Archive for November, 2012

Week 13

24 Nov

What do students learn in schools?

What students learn is schools varies from school to school and sometimes even student to student. Sure, everyone would like to think that students are being taught the necessary skills they’ll need in order to succeed in the real world, “In the classroom, our educators are ready and waiting to give all students the knowledge and skills needed for success in college, careers, and life”( sadly this statement isn’t always true. We have proof that students aren’t learning the skills they need to succeed when we have high school graduates who is at an 8th grade reading level. The sad fact is a lot of students are just being taught how to take tests rather than being taught how to critically think and take knowledge that that have gained and apply it to real life situations. Also, like we have discussed in class education tends to go through trends as to which subjects are more valuable right now the more “important” subjects are math and science. Rather than focusing on specific subjects students need to have an education that makes them a well rounded person who is able to function and critically think and problem solve in the real world. How do we do this? Is one subject more important than another one? How do we really assess and make sure that students will be able to function well in society?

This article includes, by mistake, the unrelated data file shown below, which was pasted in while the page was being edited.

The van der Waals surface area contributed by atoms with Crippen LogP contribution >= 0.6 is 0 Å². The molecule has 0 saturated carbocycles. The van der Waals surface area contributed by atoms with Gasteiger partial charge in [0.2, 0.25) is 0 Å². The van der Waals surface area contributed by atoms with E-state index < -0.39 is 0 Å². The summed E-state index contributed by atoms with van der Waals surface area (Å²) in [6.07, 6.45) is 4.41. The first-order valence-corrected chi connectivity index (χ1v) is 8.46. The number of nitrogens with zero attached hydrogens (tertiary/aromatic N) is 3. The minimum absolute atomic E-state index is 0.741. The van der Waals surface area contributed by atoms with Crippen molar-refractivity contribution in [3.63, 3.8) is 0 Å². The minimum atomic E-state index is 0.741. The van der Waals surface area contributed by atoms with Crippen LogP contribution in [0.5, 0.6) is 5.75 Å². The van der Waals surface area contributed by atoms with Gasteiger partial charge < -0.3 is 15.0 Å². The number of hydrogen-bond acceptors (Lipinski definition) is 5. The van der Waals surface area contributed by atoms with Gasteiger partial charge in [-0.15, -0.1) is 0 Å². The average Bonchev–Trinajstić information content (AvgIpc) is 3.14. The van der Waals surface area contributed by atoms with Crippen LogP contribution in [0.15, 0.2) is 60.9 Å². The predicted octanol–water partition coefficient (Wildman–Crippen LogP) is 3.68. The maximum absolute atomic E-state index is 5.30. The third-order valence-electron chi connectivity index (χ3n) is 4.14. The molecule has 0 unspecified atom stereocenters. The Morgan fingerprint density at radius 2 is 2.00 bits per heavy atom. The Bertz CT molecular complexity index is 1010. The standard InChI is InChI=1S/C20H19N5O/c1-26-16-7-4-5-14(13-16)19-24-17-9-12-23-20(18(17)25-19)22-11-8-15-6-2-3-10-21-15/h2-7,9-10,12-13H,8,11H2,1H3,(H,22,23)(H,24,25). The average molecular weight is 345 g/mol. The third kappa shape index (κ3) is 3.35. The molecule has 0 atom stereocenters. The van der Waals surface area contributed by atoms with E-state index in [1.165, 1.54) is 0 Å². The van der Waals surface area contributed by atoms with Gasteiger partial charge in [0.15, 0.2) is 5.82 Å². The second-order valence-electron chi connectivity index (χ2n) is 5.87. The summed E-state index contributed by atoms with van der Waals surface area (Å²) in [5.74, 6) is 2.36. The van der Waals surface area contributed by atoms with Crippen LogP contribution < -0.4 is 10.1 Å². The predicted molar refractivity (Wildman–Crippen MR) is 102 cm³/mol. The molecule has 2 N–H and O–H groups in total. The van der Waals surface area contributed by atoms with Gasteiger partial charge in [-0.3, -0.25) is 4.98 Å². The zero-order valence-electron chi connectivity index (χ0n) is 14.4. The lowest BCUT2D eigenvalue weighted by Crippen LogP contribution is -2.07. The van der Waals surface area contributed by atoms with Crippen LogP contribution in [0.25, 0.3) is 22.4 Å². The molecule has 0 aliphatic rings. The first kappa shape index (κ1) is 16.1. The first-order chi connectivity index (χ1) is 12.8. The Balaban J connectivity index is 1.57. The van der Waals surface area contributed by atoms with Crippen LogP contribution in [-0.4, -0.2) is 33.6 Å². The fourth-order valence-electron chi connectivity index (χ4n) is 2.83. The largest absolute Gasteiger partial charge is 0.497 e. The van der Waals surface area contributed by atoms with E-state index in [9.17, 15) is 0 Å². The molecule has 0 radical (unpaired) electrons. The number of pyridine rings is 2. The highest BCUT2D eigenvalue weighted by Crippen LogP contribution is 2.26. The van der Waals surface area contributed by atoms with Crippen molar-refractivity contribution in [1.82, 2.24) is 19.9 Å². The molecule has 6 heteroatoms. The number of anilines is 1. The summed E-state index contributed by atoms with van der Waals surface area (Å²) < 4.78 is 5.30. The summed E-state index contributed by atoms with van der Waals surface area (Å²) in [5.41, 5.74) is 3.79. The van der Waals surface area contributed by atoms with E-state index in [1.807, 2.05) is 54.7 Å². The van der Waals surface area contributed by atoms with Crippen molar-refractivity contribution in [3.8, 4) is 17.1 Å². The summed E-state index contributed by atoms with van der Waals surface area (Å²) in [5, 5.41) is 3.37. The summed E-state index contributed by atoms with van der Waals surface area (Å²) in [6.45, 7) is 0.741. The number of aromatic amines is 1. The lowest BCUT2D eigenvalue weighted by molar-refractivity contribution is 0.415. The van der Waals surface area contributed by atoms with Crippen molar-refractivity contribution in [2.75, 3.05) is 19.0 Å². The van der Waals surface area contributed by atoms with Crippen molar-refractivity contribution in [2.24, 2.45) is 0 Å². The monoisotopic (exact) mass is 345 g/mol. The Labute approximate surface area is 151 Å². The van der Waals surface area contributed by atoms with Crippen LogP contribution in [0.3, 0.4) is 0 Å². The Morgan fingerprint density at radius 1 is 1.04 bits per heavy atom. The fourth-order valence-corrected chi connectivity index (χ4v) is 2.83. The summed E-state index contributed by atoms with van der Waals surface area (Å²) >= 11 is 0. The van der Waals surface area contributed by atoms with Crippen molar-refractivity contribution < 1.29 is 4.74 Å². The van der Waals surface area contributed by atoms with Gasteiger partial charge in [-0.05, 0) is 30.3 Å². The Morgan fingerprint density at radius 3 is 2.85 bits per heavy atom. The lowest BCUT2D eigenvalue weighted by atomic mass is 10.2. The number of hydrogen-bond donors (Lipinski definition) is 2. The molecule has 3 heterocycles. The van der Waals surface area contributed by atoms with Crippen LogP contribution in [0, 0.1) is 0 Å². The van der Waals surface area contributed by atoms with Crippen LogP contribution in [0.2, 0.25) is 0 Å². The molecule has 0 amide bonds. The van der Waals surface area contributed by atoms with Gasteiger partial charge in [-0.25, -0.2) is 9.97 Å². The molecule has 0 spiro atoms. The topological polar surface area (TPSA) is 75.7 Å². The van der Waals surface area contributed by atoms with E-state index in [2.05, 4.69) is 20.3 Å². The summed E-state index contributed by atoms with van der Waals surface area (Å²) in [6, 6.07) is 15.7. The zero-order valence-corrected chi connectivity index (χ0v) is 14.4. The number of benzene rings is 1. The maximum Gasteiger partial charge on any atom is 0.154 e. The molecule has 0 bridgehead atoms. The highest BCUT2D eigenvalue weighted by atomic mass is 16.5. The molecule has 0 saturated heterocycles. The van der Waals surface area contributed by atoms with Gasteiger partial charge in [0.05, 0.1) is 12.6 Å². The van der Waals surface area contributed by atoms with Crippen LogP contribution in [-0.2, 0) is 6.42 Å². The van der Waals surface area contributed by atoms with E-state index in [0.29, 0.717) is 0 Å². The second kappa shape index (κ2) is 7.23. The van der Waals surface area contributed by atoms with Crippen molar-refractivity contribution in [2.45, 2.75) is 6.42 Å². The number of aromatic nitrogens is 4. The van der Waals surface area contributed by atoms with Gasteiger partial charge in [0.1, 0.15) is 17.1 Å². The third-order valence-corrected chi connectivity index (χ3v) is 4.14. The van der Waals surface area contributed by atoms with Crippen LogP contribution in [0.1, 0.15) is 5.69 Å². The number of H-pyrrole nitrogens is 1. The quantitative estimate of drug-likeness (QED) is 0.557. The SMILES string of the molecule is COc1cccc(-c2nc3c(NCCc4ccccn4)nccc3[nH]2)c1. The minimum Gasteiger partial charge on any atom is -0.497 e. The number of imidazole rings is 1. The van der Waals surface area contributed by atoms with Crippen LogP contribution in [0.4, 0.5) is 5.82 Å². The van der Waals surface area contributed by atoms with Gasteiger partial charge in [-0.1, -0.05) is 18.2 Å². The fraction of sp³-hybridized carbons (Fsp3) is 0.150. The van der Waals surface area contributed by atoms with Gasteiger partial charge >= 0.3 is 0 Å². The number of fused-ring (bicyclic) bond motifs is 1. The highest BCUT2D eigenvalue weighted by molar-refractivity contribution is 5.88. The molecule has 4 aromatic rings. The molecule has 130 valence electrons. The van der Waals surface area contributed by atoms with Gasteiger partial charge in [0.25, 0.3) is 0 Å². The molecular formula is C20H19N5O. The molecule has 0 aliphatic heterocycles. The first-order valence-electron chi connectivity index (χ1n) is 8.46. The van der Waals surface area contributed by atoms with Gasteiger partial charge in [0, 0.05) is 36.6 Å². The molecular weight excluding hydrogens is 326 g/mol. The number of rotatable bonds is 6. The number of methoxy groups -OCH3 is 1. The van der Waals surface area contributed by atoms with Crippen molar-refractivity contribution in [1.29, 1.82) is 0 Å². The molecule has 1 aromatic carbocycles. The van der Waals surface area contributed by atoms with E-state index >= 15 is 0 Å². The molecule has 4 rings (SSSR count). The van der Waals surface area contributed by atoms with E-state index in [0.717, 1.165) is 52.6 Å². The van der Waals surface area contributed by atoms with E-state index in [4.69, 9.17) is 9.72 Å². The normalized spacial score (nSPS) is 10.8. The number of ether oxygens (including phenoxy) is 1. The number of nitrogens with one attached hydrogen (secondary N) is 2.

What are some models of direct instruction?
“Direct instruction is used to describe a lesson where the teacher has control” (Moore). Basically the teacher lectures at their students and then models what they want the students to do, or walks them through step by step how to do a problem. Picture that big lecture hall in college, with the teacher who has a slide show and a monotone voice and you’ve got direct instruction. It’s really boring and in all honesty it doesn’t require the learner to really think about anything. All they have to do is listen, memorize and be able to regurgitate the step by step process they saw the teacher preform. So really there isn’t too much learning going on, mostly its memorization.

What are some models of indirect instruction?
Indirect instruction is the opposite of direct instruction. It is more hands on, students are allowed to experiment and ask questions that lead to them discovering the answers or solving the problems either by themselves or with their peers. The teacher is more of a guide, there to help when needed and answer questions. Instead of giving students the answer or teaching them a step by step process teachers guide students in the correct direction by doing things like asking questions. This type of teaching allows students to collaborate together teaching them social skills, group management skills, and critical thinking skills. An example of indirect instruction would be: group discussions or group activities. Indirect instruction is something that I wish I was exposed to earlier in life. I didn’t really get exposed to it until high school and then a lot more in college. I have issues with thinking critically and thinking “outside the box” and I think if I had been taught using indirect method earlier in life I would be more skilled at problem solving and critical thinking.